Guyana
Cooperative Republic of Guyana
May 25
Americas


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GEOGRAPHY

Area 215,000 sq.km. On north coast of South America. A developed coastal strip with underdeveloped, forested interior.

Population Ann.Gr. Density
2000 861,334 +0.75% 4 per sq. km.
2010 922,942 +0.74% 4 per sq. km.
2025 1,044,669 +0.83% 5 per sq. km.

About 90% live on the coast.

Capital Georgetown 300,000. Urbanites 36%.

PEOPLES

Colonial importation of labour for the sugar industry has created the present racial diversity and political tensions.

South Asian 49.4%. Predominantly rural farmers from the Indian sub-continent.

African/Eurafrican 42.7%. Dominant in government, civil service and in urban areas.

Amerindian 6.8%. The majority live in the sparsely inhabited interior. Main groups:

Carib 3.7%. 5 tribes, largest: Akwaio 3,400; Patamona 3,400; Macushi 1,400; Waiwai 1,000; Carib 520; Arecuna 500.

Arawak 1.4%. 4 tribes, largest: Arawak 4,800; Wapishana 3,700.

Other 1.7%

European/Asian 1.1%. Portuguese 6,000; Chinese 5,000; British 2,000.

Literacy 98.6%. Official languages English; Creole used by 90% of the population. All languages 13. Languages with Scriptures 1Bi 2NT 4por 6w.i.p.

ECONOMY

Mainstays are sugar, rice, forest products and minerals. A 20-year flirtation with Marxist economics impoverished the country despite its potential. Living standards plummeted, foreign investment dried up and many of the better-educated left the country. Since 1992 there has been a gradual, but steady improvement. HDI 0.701; 99th/174. Public debt 199% of GNP. Income/person $800 (2.5% of USA).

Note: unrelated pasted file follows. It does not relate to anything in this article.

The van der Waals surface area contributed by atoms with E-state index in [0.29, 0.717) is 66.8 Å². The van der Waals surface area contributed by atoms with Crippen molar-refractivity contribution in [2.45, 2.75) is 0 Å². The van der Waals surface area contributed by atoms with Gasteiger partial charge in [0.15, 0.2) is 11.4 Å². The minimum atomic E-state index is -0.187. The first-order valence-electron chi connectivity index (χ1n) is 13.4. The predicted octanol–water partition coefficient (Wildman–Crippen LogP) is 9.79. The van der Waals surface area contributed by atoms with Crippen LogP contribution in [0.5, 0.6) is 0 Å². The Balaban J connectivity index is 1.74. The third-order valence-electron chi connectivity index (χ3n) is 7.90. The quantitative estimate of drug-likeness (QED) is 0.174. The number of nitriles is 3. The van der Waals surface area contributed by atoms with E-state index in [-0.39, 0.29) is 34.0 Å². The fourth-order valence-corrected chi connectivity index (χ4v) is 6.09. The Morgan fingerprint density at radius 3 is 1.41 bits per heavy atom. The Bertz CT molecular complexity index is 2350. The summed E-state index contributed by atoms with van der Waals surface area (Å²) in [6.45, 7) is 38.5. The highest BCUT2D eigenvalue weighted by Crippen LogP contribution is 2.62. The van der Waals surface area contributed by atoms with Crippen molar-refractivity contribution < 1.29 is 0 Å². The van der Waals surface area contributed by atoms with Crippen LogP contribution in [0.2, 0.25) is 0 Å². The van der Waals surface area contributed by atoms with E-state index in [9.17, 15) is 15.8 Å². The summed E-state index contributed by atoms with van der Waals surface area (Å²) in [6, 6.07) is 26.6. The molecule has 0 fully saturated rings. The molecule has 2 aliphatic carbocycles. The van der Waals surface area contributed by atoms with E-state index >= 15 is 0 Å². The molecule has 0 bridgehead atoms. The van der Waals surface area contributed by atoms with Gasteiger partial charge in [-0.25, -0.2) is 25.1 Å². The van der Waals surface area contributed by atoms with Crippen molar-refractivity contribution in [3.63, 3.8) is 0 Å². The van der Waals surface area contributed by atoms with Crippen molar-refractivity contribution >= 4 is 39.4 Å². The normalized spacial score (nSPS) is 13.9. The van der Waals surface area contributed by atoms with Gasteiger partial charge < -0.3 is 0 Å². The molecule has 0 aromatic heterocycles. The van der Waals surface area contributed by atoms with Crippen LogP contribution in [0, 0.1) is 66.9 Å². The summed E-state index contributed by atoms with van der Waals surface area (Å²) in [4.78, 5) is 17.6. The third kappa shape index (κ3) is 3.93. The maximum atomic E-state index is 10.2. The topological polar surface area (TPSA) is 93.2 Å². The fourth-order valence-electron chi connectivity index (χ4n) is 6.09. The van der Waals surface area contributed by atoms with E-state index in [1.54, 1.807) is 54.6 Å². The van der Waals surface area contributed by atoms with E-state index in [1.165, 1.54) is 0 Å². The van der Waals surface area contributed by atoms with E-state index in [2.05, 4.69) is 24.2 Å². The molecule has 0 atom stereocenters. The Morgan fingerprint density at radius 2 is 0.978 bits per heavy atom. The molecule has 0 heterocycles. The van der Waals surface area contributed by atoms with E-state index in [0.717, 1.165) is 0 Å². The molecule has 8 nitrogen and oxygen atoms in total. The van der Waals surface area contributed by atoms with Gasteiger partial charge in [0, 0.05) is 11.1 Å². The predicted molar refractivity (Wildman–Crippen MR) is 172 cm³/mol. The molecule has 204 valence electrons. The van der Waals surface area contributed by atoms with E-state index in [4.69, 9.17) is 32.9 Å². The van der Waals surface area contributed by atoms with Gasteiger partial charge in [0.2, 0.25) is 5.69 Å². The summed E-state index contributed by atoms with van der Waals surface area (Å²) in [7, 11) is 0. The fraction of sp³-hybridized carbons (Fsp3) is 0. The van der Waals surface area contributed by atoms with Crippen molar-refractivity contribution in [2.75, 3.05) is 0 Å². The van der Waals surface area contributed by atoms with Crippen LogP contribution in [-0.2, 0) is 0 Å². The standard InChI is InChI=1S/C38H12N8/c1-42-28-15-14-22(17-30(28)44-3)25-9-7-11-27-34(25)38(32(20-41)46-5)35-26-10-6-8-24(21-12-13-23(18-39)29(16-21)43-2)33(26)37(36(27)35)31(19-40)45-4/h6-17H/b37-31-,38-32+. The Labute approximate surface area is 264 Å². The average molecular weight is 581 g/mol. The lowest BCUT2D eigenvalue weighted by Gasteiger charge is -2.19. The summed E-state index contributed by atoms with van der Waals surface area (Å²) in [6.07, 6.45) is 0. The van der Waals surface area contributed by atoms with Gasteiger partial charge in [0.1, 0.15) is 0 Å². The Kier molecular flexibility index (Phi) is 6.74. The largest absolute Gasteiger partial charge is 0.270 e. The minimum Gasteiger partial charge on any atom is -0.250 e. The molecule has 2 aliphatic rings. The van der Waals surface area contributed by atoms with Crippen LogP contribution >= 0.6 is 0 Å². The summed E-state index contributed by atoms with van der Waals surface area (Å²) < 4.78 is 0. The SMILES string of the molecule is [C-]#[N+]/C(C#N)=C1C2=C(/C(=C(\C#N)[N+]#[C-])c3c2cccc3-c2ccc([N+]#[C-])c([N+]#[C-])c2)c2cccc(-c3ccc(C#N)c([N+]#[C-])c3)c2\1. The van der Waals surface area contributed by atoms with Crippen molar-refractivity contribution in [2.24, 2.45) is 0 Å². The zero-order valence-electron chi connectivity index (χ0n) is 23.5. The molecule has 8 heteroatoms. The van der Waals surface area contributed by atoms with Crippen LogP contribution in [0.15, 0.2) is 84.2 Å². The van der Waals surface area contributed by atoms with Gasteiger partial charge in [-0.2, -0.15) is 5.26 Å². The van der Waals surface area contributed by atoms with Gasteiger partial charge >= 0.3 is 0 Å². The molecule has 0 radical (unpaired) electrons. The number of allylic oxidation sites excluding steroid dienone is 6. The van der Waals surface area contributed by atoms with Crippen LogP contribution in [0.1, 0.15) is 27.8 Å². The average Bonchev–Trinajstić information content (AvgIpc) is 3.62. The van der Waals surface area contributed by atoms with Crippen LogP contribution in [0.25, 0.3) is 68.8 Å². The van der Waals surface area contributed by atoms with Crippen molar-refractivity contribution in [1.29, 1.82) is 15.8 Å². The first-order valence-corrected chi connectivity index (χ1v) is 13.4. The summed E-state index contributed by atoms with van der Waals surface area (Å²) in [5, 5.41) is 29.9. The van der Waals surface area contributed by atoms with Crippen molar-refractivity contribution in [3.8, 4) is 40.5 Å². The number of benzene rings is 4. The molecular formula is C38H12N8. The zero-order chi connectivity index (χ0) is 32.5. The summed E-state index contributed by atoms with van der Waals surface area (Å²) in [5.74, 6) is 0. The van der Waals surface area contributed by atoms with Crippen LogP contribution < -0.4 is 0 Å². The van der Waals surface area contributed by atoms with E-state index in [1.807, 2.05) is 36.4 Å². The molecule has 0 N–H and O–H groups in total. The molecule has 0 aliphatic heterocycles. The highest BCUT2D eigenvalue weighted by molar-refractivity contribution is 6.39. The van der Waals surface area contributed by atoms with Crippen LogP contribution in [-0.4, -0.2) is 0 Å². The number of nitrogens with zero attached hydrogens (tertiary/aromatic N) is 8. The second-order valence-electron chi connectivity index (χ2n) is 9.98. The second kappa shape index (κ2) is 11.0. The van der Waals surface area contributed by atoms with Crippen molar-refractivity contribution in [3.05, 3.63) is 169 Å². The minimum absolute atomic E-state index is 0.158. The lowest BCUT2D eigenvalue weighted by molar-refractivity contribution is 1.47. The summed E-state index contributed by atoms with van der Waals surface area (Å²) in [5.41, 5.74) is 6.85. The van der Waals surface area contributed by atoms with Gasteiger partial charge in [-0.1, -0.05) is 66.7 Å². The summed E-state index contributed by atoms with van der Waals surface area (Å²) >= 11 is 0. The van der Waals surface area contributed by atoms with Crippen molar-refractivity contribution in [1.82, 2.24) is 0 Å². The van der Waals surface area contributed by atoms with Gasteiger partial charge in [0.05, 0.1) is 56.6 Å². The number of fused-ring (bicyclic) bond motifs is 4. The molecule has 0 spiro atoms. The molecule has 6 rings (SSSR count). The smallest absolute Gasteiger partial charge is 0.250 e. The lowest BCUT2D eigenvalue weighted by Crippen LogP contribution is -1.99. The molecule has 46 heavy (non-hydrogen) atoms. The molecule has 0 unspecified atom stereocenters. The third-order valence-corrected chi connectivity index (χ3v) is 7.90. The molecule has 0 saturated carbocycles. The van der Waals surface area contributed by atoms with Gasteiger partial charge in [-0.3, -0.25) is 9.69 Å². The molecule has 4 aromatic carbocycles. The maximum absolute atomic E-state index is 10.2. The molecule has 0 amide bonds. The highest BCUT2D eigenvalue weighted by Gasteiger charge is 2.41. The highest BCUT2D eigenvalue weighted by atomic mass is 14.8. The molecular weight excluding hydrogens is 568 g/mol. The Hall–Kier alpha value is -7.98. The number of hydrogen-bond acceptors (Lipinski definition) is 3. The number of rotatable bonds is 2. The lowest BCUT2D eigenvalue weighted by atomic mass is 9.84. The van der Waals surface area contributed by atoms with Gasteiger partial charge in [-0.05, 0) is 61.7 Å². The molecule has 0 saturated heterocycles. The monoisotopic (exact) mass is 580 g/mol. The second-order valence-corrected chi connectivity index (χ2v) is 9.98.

POLITICS

Dutch rule 1750-1814, then British rule to independence in 1966. Both main political parties were Marxist in orientation but remain bitterly divided on racial lines. The Afro-Guyanese PM Party held power until ousted in an election in 1992. It was replaced by a largely Indo-Guyanese government which continued to slowly liberalize the economy despite its leader's continued allegiance to Marxism. Racial tension and confrontations continue. Venezuela to the west and Suriname to the east both lay claim to large parts of Guyana, which hinders economic development.

RELIGION

Atheism promoted until 1985, with considerable tensions between the government and the main churches. A secular state with full religious freedom since then.

Religions Population % Adherents Ann.Gr.
Christian 43.57 375,283 +0.3%
Hindu 33.00 284,240 +0.1%
non-Religious/other 10.00 86,133 +5.3%
Muslim 8.70 74,936 +1.0%
Spiritist/Traditional ethnic 4.10 35,315 +0.3%
Baha'i 0.40 3,445 +3.5%
Buddhist/Chinese 0.23 1,981 +1.6%

Christians Denom. Affil.% ,000 Ann.Gr.
Protestant 37 18.93 163 +0.7%
Independent 26 8.88 76 +7.3%
Anglican 1 7.89 68 -1.4%
Catholic 1 10.22 88 +0.2%
Orthodox 1 0.93 8 -0.5%
Marginal 10 1.74 15 +0.9%
Unaffiliated   0.66 6 n.a.
Doubly affiliated   -5.68 -49 n.a.

Churches MegaBloc Cong. Members Affiliates
Catholic C 30 46,561 88,000
Anglican A 160 17,000 68,000
Seventh-day Adventist P 114 35,635 60,000
Full Gospel Fellowship I 150 14,000 40,000
Assemblies of God P 72 10,087 21,443
N T Church of God P 51 5,419 12,500
Lutheran P 50 5,500 11,000
Methodist (MCCA) P 44 3,500 10,500
Ethiopian Orthodox O 30 5,400 8,000
Jehovah's Witnesses M 36 2,073 8,000
Presbytery of Guyana P 25 3,250 5,600
Ch of the Nazarene P 45 3,600 5,000
Guyana Congr Union P 46 2,300 4,752
Baptist Coop Conv P 31 2,229 4,000
Christian Brethren P 34 2,600 4,000
Presby Ch of Guyana P 44 2,000 3,000
Wesleyan P 34 1,900 3,000
New Apostolic I 6 778 1,400
Other denoms [60]   872 30,000 60,400
Doubly affiliated     -23,333 -49,000
Total Christians [78]   1,874 170,500 369,600

Trans-bloc Groupings pop.% ,000 Ann.Gr.
Evangelical 11.1 96 +5.5%
Charismatic 13.2 114 +4.6%
  Pentecostal 12.1 104 +5.0%

Missionaries from Guyana
P,I,A 21 in 6 agencies; Guyana 18.

Missionaries to Guyana